Jay Bookman

Opinion columnist and blogger with The Atlanta Journal-Constitution, specializing in foreign relations, environmental and technology-related issues

Christian affiliation in a surprisingly steep decline, Pew reports

From the Pew Research Center, based on a 2014 survey of more than 35,000 Americans:

"The Christian share of the U.S. population is declining, while the number of U.S. adults who do not identify with any organized religion is growing, according to an extensive new survey by the Pew Research Center.

Moreover, these changes are taking place across the religious landscape, affecting all regions of the country and many demographic groups. While the drop in Christian affiliation is particularly pronounced among young adults, it is occurring among Americans of all ages. The same trends are seen among whites, blacks and Latinos; among both college graduates and adults with only a high school education; and among women as well as men."

The numbers are pretty startling:

In the seven years since Pew last conducted such a poll, the percentage of Americans who described themselves as Christian dropped by almost eight percentage points, from 78.4 percent in 2007 to 70.6 percent in 2014.  It dropped in raw numbers as well, with 5 million fewer Americans identifying themselves as Christian even as the overall population increased.

And that decline was driven not by a major increase in non-Christian faiths such as Buddhism or Islam, but by a 6.7 percentage-point jump in the number of Americans who professed no religious affiliation at all.

The percentage of Americans who described themselves as Protestant dropped 4.8 points; the percentage who described themselves as Catholic dropped 3.1 points. The percentage of self-identified evangelical Christians was more stable, dropping by just 0.9 percent, but Pew reports that "the share of evangelical Protestants who identify with Baptist denominations has shrunk from 41 percent to 36 percent."

And again, these changes have occurred over a seven-year period, a relative blink of an eye in the time frame in which such changes normally play out.

Meanwhile, the number of "religiously unaffiliated" jumped by 19.7 million.

Such changes are being driven primarily by young people of every ethnic and income group. As older, more religious Americans die, they are replaced by grandchildren and great-grandchildren who are less likely to share their faith. Or as Pew bluntly describes the process, "generational replacement."

Note the numbers in the two far-right columns: Barely half of millennials identify as Christian. Thirty-six percent are unaffiliated.

The news looks particularly dire for American Catholics:

"Nearly one-third of American adults (31.7%) say they were raised Catholic. Among that group, fully 41% no longer identify with Catholicism. This means that 12.9% of American adults are former Catholics, while just 2% of U.S. adults have converted to Catholicism from another religious tradition. No other religious group in the survey has such a lopsided ratio of losses to gains."

Not surprisingly, the South boasts the lowest percentage of religiously unaffiliated of any region in the country, as well as the highest percentage of evangelicals. However, it is hardly immune to the overall trend. In 2014, 19 percent of Southerners said they had no religious affiliation, up from 13 percent just seven years earlier. At that rate, the religiously unaffiliated will become a majority here in the South in a little more than a generation.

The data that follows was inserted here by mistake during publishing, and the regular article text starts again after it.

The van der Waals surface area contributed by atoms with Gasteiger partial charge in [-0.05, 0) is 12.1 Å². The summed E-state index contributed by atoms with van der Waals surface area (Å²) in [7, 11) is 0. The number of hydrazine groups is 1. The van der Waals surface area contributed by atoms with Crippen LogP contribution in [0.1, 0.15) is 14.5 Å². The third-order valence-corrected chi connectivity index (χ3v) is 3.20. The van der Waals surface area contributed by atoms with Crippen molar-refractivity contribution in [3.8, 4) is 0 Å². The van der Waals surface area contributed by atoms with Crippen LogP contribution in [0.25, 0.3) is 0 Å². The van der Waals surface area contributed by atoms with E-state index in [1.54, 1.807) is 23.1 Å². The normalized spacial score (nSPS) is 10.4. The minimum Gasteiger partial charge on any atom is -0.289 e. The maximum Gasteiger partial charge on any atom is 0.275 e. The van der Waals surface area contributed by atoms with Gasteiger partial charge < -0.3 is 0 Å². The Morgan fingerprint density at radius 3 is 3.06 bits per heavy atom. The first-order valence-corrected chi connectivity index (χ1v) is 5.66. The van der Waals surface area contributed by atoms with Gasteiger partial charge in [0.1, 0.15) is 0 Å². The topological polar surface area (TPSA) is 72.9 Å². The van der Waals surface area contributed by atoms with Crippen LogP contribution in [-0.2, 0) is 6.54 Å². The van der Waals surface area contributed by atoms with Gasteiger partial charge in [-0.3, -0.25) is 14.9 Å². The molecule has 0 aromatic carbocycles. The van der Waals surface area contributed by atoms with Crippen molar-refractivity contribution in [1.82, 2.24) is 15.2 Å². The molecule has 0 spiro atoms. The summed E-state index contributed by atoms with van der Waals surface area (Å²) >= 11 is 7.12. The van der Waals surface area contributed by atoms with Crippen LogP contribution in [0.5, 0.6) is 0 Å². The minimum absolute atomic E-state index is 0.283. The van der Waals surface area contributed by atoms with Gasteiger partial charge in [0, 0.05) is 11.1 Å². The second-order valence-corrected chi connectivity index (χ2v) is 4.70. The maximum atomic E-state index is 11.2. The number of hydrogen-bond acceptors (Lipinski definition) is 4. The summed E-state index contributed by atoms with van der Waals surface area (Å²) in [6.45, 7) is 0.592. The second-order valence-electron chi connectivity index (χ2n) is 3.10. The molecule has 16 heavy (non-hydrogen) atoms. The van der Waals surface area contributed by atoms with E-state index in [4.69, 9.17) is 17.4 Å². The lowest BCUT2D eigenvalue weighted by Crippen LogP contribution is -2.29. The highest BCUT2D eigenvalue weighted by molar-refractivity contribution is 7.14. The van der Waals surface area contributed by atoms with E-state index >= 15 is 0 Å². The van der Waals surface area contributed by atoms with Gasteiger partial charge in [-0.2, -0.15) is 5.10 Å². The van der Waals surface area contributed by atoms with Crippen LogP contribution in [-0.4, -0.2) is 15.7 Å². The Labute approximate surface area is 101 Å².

Such data express in hard numbers what many religious leaders have witnessed from their pulpits each Sunday: a lot of empty pews and gray heads. It also helps to explain the growing sense among some Christian faiths that they are under attack by unseen forces. In a sense they're right, but to the degree that they identify their enemy as governmental or political in nature, I suspect they badly misread the situation. The problem is much closer to home.

Mike Huckabee, for example, is trying to build his presidential campaign around the ludicrous idea that “we are moving rapidly toward the criminalization of Christianity.” Jeb Bush, in his commencement address at Liberty University last week, offered a slightly more nuanced version of that theme.

But as the Pew data document, the primary threat faced by religion in general and the Christian faith in particular does not come in the form of gay people who wish to marry and need a wedding cake, or of Obamacare contraceptive requirements. Nor can it be fixed with something as mundane as a "religious freedom amendment." Those are, or ought to be, of microscopic importance given the scale of the shift now underway. They are simply means by which the blame can be projected onto secular forces and away from where it really lies.

The greatest threat to the continued and ultimately valuable role of faith in American life is that fewer and fewer Americans, particularly young Americans, are finding value and connection in places of worship. That's what the numbers tell us, in plain and simple fashion, and that is a failing that only places of worship can address.

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About the Author

Jay Bookman writes about government and politics, with an occasional foray into other aspects of life as time, space and opportunity allow.